Jarvis smashes Daytona road course record on way to Rolex 24 pole

by Vince Pettit

Oliver Jarvis and Mazda Team Joest can officially call themselves track record holders at the Daytona International Speedway road circuit after setting the fastest time in qualifying ahead of this weekend’s 57th Rolex 24 At Daytona.

With just six minutes of the session left Jarvis set an impressive time of 1:33.685 in the #77 Mazda RT24-P DPi car, smashing the previous record of 1:33.875 set by PJ Jones in the #98 No. 98 Toyota Eagle Mk III for Dan Gurney’s All American Racers in 1993.

“I just feel proud that I was able to reward the boys and girls who’ve worked so hard,” Jarvis said after the session. “This has been a serious effort to come here, over the winter, all of last year.

“To put it all together, to put it on pole, we know it doesn’t mean much in a 24-hour race, but I think it represents what we’re here to do.”

Mazda chases first IMSA victory

Credit: LAT Images / Jake Galstad

Jarvis will line up for the race on Saturday with Tristan Nunez, Timo Bernhard and Rene Rast in support as they aim to claim the elusive first IMSA victory for the Mazda brand.

“We’re here to show that we’re capable of winning races,” Jarvis said. “Hopefully we can do it here, but I think people now realize we’ve made that step that we needed to make last year.

“For (Mazda Motorsports Director) John (Doonan) I’m just so happy, he’s put his heart and soul into this project, so it’s a special day for us.”

Ricky Taylor took the #7 Acura Team Penske Acura ARX-05 DPi to second place on the grid, also lapping faster than the previous record, but ultimately 0.188 seconds off of the pace of Jarvis. Taylor will share the car with Indy 500 winners Helio Castroneves and Alexander Rossi.

The #6 Acura DPi was third fastest with Juan Pablo Montota in the driving seat of the car he will share with Dane Cameron and Simon Pagenaud whilst Jonathan Bomarito qualified the #55 Mazda DPi in fourth place. The American will have Harry Tincknell and Oliver Pla as support on race day.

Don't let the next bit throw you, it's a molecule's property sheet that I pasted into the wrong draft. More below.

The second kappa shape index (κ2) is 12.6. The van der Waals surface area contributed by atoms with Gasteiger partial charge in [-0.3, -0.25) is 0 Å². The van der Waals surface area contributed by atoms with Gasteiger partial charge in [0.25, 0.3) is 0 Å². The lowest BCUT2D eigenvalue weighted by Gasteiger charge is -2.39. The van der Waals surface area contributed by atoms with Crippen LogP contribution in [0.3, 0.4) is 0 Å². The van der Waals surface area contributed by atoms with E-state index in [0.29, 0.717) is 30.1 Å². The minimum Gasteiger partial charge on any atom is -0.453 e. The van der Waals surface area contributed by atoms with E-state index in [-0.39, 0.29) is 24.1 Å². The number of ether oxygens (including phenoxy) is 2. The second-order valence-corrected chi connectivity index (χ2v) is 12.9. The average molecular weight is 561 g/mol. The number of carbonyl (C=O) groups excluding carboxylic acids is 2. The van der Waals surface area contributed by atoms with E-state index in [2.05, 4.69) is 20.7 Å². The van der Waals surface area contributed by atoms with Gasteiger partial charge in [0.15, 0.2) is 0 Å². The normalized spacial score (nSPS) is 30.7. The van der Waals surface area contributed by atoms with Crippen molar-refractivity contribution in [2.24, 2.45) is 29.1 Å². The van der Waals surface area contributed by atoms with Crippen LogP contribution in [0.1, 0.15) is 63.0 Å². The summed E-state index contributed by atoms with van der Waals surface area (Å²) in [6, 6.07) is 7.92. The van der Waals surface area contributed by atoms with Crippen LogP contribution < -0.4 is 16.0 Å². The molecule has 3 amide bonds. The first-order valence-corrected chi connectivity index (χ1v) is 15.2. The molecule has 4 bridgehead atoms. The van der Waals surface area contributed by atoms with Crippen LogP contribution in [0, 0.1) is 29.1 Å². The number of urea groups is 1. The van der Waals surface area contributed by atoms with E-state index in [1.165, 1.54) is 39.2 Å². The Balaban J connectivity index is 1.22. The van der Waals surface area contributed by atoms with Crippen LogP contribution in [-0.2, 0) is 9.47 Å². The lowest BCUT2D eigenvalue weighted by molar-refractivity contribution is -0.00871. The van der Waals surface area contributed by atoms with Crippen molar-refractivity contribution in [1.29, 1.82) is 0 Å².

2018 WeatherTech Championship Prototype co-champion Felipe Nasr rounded out the top five in the #31 Whelen Engineering Cadillac DPi-V.R. Eric Curran and Pipo Derani will partner with Nasr as they look to add to Derani’s victory tally at Daytona.

The #10 Konica Minolta Cadillac DPi-V.R of Jordan Taylor, Fernando Alonso, Kamui Kobayashi, and Renger Van Der Zande will start from sixth with Agustin Canapino, Kyle Kaiser, Will Owen, and Rene Binder taking seventh place in the #50 Juncos Racing Cadillac DPi.

The two JDC-Miller Motorsports Cadillac DPi’s will start from eighth and ninth place with the #85 of Tristan Vautier, Devlin DeFrancesco, Rubens Barrichello, and Misha Goikhberg getting the better of the #84 car of Stephen Simpson, Chris Miller, Juan Piedrahita, and Simon Trummer.

Core Autosport start from twelfth place as they get used to their #54 Nissan DPi in the hands ofJonathan Bennett, Colin Braun, Romain Dumas, and Loic Duval.

Dragonspeed lead the way in LMP2

Credit: LAT Images / Michael L. Levitt

A reduced field of LMP2 machinery for 2019 sees only four cars entered in to the 2019 Rolex 24 at Daytona and it was Australian James Allen showing the way for the class with a best time of 1:35.904 to take the #81 DragonSpeed ORECA LMP2 that he will share with Henrik Hedman, Ben Hanley, and Nicolas Lapierre to tenth place overall.

“That was really good, quite the ride,” said Allen, “I trust the team to build the car up to last the 24 hours. It should be good, its good, year.”

Gabriel Aubry in the #52 PR1 Mathiasen Motorsports ORECA LMP2 will line up second in class with Mark Kvamme, Enzo Guibbert, andMatthew McMurry sharing race day duties.

Third on the grid in LMP2 was the #18 DragonSpeed ORECA with Roberto Gonzalez behind the wheel of the car that will also be driven by Pastor Maldonado, Sebastian Saavedra, and Ryan Cullen.

Slowest of the LMP2 field was the #38 Performance Tech Motorsports ORECA LMP2 of Kyle Masson, Robert Masson, Cameron Cassels, and Kris Wright, who were 2.217 seconds slower than the class leaders.

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